The student news site of Pierce College in Lakewood, Washington.

Upcoming Eclipse and required proper eye safety

Onlookers be warned to protect their eyes from the covered sun

June 16, 2017

There are some events that only come once in a hundred years or twice a year. Eclipses were once symbols to signal an upcoming change, destruction, or simply being eaten by a dragon. Our relative knowledge of the eclipse has been updated, but alas, humans are still mesmerized by that crescent sun.

On August 21st, the Science dome is holding an event for the upcoming solar eclipse. The event will begin at 8:30 am, previewing a short film that will explain the astronomical science behind eclipses. Later, the group will head outside wearing their protective eyewear and view the eclipse at 9:08 am.

The maxim totality of the eclipse will occur around 10:20 am, where the moon will be covering 94% of the sun and can be seen across the country. However, the best place to view the eclipse close to Washington is to head down to Salem, Or., since the eclipse is passing over the midlands of the United States, making a diagonal.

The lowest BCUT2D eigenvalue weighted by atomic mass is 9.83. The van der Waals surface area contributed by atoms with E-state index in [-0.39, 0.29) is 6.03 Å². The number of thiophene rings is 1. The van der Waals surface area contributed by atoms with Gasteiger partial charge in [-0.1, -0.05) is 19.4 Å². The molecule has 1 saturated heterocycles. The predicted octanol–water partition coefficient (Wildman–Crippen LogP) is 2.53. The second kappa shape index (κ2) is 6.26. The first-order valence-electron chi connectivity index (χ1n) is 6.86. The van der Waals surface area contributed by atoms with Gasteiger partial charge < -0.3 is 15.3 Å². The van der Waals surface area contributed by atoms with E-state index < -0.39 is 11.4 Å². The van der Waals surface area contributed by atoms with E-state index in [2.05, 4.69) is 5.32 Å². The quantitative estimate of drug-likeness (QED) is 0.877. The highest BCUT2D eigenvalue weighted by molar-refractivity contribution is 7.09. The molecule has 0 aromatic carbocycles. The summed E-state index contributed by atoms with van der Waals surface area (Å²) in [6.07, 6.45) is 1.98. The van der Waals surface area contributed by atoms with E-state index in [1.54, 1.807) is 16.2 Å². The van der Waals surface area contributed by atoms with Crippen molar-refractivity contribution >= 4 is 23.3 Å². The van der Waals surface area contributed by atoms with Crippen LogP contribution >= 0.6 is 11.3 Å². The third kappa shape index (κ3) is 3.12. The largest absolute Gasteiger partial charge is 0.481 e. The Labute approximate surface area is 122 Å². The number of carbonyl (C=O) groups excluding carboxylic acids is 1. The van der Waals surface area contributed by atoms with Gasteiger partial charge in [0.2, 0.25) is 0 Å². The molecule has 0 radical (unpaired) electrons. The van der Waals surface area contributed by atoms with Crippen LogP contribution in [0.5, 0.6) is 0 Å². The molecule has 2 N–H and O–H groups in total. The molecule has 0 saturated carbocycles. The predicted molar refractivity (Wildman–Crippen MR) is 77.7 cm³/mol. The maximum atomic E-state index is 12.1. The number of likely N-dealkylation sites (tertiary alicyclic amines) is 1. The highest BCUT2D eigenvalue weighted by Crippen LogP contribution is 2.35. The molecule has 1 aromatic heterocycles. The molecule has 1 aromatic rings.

Astronomy professor Hillary Stephens describes this eclipse as a rare event. “We usually have eclipses about twice a year, but they are covering only a little of the sun. This kind of eclipse is quite rare and happens once every one-hundred years.”

The eclipse can get quite dangerous if there is no eye safety. “Just like any time you look at the sun, you could blind yourself,” said Stephens. “Shadows become darker and even if the majority of the sun is covered by the moon, you can still hurt your eyes.”

Some of the ways that patrons can protect their eyes is by wearing a special kind of solar lenses that block out almost everything except the eclipse. There are also pinhole cameras, in which people can poke a hole in a cardboard box, angle it towards the eclipse, and look at the shadows.

Several activities are lined up for the event. Kids and adults can get creative and spell out your name with little crescent eclipses by using a pinhole camera, which is another way to utilize safe eyewear.

If photographers want to safely document this event, they can also get solar filters for their cameras. “If they were to take a picture without any safety filters, their camera would be fried,” said Stephens.

At the event, Science dome employees along with Stephens will be passing out eyewear. Meanwhile, the Pierce library system will be handing out glasses during the summer.

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